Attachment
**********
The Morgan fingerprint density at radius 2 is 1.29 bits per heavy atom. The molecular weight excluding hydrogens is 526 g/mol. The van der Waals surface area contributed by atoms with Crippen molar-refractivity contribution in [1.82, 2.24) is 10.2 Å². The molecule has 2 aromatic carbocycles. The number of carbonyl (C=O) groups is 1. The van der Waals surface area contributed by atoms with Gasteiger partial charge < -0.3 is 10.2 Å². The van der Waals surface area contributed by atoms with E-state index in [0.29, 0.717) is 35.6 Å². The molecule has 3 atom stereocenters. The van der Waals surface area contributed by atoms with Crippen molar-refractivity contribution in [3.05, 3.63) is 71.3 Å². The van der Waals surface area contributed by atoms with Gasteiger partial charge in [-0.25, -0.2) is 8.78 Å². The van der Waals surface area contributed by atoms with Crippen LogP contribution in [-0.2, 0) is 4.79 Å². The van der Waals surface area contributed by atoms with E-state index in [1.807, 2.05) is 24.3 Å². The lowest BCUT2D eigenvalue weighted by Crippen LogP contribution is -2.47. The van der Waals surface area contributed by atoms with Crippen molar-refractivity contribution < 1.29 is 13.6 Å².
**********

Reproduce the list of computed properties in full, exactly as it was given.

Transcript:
The Morgan fingerprint density at radius 2 is 1.29 bits per heavy atom. The molecular weight excluding hydrogens is 526 g/mol. The van der Waals surface area contributed by atoms with Crippen molar-refractivity contribution in [1.82, 2.24) is 10.2 Å². The molecule has 2 aromatic carbocycles. The number of carbonyl (C=O) groups is 1. The van der Waals surface area contributed by atoms with Gasteiger partial charge < -0.3 is 10.2 Å². The van der Waals surface area contributed by atoms with E-state index in [0.29, 0.717) is 35.6 Å². The molecule has 3 atom stereocenters. The van der Waals surface area contributed by atoms with Crippen molar-refractivity contribution in [3.05, 3.63) is 71.3 Å². The van der Waals surface area contributed by atoms with Gasteiger partial charge in [-0.25, -0.2) is 8.78 Å². The van der Waals surface area contributed by atoms with Crippen LogP contribution in [-0.2, 0) is 4.79 Å². The van der Waals surface area contributed by atoms with E-state index in [1.807, 2.05) is 24.3 Å². The lowest BCUT2D eigenvalue weighted by Crippen LogP contribution is -2.47. The van der Waals surface area contributed by atoms with Crippen molar-refractivity contribution < 1.29 is 13.6 Å².